By Todd Thomas
Winter has settled into the Chicago area fast, and the elements are making the already difficult lives of the homeless in Uptown even harder than usual. The area known as tent city adjacent to Target on Broadway was cleared a few months ago, but the homeless making their residence in tents under the viaducts off of Wilson and Lake Shore drive are still there.
On a recent frigid afternoon there was some respite for the people there, and it was due to the work of Rev. Corey Gidron and his associates, as they set up shop accepting donations of winter clothing while serving hot meals of fried chicken, collard greens, mac and cheese and corn bread.
Rev. Gidron has started a new organization, Homelessness is Valued (HIV), and the event in Uptown was a new beginning for the organization – and hopefully Uptown’s homeless population. The 40-year-old pastor, who is also a CTA bus driver, spoke with the Uptown Exchange.
Explain the concept of your organization?
HIV means “Homelessness is Valued”. We are putting value, love and passion on the lives of the homeless. And we’re letting them know that they are not out here by themselves. We’re here and we’re going to help protect you. I know what HIV is known for, but we want to bring a new meaning to the term.
Why did you choose Uptown?
There is a lot of wealth on the north shore, but right in the heartbeat of wealth is poverty. We want to shine light on that and we want to help make a change and transform that. We want to let people know that life doesn’t have to be this way.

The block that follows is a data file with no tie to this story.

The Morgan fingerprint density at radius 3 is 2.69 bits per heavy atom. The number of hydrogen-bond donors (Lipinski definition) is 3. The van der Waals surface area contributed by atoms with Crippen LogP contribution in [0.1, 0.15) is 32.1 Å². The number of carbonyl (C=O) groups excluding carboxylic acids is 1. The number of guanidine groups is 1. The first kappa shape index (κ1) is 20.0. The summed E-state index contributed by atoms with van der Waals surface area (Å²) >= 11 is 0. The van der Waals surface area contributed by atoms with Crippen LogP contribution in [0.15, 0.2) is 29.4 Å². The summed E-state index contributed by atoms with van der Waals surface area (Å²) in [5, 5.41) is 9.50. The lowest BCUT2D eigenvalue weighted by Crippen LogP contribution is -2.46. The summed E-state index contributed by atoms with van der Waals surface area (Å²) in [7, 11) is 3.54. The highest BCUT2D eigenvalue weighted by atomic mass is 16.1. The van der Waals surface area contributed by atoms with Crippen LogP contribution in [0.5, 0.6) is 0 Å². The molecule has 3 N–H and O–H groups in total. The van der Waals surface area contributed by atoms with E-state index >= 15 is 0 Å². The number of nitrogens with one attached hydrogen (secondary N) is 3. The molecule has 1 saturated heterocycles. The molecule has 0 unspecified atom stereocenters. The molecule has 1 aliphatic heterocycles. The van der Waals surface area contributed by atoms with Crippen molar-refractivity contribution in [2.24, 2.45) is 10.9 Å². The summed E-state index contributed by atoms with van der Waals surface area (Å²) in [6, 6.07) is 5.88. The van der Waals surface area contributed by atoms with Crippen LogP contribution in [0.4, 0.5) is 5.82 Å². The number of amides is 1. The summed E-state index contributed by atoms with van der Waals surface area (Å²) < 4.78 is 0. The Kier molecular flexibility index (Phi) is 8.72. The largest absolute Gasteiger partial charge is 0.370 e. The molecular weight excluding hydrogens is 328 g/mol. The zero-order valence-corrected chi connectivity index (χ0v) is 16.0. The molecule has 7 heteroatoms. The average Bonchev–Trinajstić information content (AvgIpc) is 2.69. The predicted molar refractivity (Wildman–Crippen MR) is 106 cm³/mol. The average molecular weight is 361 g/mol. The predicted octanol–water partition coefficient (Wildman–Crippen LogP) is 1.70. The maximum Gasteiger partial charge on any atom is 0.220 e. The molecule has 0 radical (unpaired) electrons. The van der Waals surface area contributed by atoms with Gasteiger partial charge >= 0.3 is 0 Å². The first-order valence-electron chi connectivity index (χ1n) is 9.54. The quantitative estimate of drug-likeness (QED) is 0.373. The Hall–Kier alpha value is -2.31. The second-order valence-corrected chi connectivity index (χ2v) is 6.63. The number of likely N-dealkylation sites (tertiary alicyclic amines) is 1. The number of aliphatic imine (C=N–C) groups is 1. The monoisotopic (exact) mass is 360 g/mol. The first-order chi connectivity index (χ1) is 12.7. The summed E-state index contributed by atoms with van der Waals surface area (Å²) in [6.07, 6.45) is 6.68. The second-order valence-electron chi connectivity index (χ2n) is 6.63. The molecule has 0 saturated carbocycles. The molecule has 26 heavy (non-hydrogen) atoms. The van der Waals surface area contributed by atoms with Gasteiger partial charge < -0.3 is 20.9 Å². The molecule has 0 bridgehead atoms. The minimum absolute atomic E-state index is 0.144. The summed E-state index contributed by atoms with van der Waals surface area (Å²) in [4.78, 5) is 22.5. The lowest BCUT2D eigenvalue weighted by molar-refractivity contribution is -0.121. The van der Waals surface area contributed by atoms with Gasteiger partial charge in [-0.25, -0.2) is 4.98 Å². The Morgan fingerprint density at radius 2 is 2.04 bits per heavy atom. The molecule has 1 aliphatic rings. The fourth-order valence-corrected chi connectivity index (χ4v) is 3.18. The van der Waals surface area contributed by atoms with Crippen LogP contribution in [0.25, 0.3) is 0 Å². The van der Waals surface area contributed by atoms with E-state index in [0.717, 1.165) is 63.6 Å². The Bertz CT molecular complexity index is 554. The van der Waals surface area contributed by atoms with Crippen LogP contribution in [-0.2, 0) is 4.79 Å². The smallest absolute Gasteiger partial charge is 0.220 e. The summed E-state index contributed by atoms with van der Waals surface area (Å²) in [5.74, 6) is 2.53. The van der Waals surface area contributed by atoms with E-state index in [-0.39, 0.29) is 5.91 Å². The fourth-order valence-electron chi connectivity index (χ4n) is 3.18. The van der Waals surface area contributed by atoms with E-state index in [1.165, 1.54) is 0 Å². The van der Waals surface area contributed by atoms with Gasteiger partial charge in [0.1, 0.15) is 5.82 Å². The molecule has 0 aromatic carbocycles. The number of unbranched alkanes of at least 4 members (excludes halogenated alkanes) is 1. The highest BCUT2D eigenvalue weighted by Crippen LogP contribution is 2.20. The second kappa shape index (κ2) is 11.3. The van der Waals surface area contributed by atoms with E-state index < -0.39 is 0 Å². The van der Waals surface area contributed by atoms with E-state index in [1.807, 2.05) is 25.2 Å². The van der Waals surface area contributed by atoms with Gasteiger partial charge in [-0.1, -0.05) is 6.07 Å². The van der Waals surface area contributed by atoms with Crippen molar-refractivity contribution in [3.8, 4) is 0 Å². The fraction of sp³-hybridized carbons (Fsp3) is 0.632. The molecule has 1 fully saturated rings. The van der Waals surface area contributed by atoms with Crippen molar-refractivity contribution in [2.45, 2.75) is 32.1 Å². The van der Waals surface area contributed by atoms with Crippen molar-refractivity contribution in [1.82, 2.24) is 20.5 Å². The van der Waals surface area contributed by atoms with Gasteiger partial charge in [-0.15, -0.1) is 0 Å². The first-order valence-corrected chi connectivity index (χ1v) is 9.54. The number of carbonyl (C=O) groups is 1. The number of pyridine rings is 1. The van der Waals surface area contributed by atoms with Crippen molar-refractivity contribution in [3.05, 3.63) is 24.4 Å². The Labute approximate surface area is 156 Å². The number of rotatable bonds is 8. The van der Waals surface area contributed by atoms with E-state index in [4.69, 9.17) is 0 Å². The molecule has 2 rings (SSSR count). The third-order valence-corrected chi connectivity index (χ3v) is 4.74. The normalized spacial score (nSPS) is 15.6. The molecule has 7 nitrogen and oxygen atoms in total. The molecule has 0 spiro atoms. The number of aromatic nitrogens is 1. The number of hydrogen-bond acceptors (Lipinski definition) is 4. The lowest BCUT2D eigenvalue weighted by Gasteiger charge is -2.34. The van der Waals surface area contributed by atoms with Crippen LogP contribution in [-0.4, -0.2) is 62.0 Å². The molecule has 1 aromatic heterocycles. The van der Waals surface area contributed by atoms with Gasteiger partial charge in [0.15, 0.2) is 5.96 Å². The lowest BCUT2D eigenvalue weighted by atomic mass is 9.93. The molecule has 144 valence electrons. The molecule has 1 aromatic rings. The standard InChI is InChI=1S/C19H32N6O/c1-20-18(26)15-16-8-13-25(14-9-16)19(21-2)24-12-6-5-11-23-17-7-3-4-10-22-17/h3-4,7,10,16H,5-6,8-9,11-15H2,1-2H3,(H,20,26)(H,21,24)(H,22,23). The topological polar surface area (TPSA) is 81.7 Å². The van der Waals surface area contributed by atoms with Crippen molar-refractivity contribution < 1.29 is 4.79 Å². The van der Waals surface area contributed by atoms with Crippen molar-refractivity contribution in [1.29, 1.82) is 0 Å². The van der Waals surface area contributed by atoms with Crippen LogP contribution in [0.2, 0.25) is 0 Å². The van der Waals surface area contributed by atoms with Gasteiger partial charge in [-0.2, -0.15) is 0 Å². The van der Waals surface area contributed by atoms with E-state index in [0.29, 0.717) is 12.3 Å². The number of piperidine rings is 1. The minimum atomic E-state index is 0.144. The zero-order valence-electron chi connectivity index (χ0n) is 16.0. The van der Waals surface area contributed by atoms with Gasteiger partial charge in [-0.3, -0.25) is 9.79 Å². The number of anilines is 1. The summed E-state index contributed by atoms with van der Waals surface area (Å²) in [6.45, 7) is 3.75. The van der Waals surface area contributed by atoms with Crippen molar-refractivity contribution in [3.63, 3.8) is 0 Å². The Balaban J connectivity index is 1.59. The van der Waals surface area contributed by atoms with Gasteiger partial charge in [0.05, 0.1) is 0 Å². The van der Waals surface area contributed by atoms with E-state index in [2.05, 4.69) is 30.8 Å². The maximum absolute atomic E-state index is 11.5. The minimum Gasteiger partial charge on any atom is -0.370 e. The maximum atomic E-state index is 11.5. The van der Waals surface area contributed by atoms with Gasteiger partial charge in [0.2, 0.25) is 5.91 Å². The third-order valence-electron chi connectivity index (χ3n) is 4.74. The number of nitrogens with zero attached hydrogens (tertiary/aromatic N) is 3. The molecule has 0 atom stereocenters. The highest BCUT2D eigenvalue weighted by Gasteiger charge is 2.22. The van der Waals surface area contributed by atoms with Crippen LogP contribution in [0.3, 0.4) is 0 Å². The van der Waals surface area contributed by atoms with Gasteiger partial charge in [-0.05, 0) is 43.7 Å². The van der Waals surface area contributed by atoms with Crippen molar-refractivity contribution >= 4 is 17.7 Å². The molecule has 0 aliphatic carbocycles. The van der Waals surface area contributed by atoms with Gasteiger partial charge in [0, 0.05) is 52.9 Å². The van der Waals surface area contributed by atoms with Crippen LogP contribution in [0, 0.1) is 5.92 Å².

You grew up in Englewood on the south side: why not focus on that community?
In Englewood where I was born and raised there was homelessness, but not at this magnitude – it’s bigger here than it is in Englewood. You would think that homelessness would be more prevalent in Englewood, but it’s not. Homelessness is right here on the north side in the face of wealth, and where prosperity should be there are people living outside in tents. They need heat, and one of the main things I’m looking for is donations of propane heaters to keep people warm in their tents.
Explain why you chose to do this on your fortieth birthday?
My birthday this year will not be meant for me, I want a new meaning for my birthday. I want it to be meant for somebody else. I want to bring life, a smile and joy into the lives of others. I want to give more than I want to receive, and the gifts people have brought out here in the cold will help keep people warm, so it was well worth it.